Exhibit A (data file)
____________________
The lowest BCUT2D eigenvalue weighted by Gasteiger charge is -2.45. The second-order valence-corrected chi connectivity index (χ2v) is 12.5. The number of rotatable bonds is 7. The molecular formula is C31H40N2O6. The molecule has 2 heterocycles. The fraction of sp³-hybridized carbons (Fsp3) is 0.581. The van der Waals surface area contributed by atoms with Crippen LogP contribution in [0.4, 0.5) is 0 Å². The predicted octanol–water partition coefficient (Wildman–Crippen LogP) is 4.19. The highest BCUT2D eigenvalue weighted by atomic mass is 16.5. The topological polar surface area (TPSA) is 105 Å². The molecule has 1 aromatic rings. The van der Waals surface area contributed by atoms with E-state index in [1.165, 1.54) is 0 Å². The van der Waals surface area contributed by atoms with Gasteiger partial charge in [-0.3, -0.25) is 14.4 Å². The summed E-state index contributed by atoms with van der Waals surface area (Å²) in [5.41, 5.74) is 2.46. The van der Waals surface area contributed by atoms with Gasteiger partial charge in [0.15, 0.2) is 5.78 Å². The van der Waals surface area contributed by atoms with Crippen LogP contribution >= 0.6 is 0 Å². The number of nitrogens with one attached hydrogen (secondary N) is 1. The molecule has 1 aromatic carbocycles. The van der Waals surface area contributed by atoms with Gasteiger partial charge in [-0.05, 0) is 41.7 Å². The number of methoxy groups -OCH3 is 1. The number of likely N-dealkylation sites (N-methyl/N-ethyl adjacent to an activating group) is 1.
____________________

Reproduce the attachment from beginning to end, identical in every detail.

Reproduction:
The lowest BCUT2D eigenvalue weighted by Gasteiger charge is -2.45. The second-order valence-corrected chi connectivity index (χ2v) is 12.5. The number of rotatable bonds is 7. The molecular formula is C31H40N2O6. The molecule has 2 heterocycles. The fraction of sp³-hybridized carbons (Fsp3) is 0.581. The van der Waals surface area contributed by atoms with Crippen LogP contribution in [0.4, 0.5) is 0 Å². The predicted octanol–water partition coefficient (Wildman–Crippen LogP) is 4.19. The highest BCUT2D eigenvalue weighted by atomic mass is 16.5. The topological polar surface area (TPSA) is 105 Å². The molecule has 1 aromatic rings. The van der Waals surface area contributed by atoms with E-state index in [1.165, 1.54) is 0 Å². The van der Waals surface area contributed by atoms with Gasteiger partial charge in [-0.3, -0.25) is 14.4 Å². The summed E-state index contributed by atoms with van der Waals surface area (Å²) in [5.41, 5.74) is 2.46. The van der Waals surface area contributed by atoms with Gasteiger partial charge in [0.15, 0.2) is 5.78 Å². The van der Waals surface area contributed by atoms with Crippen LogP contribution >= 0.6 is 0 Å². The number of nitrogens with one attached hydrogen (secondary N) is 1. The molecule has 1 aromatic carbocycles. The van der Waals surface area contributed by atoms with Gasteiger partial charge in [-0.05, 0) is 41.7 Å². The number of methoxy groups -OCH3 is 1. The number of likely N-dealkylation sites (N-methyl/N-ethyl adjacent to an activating group) is 1.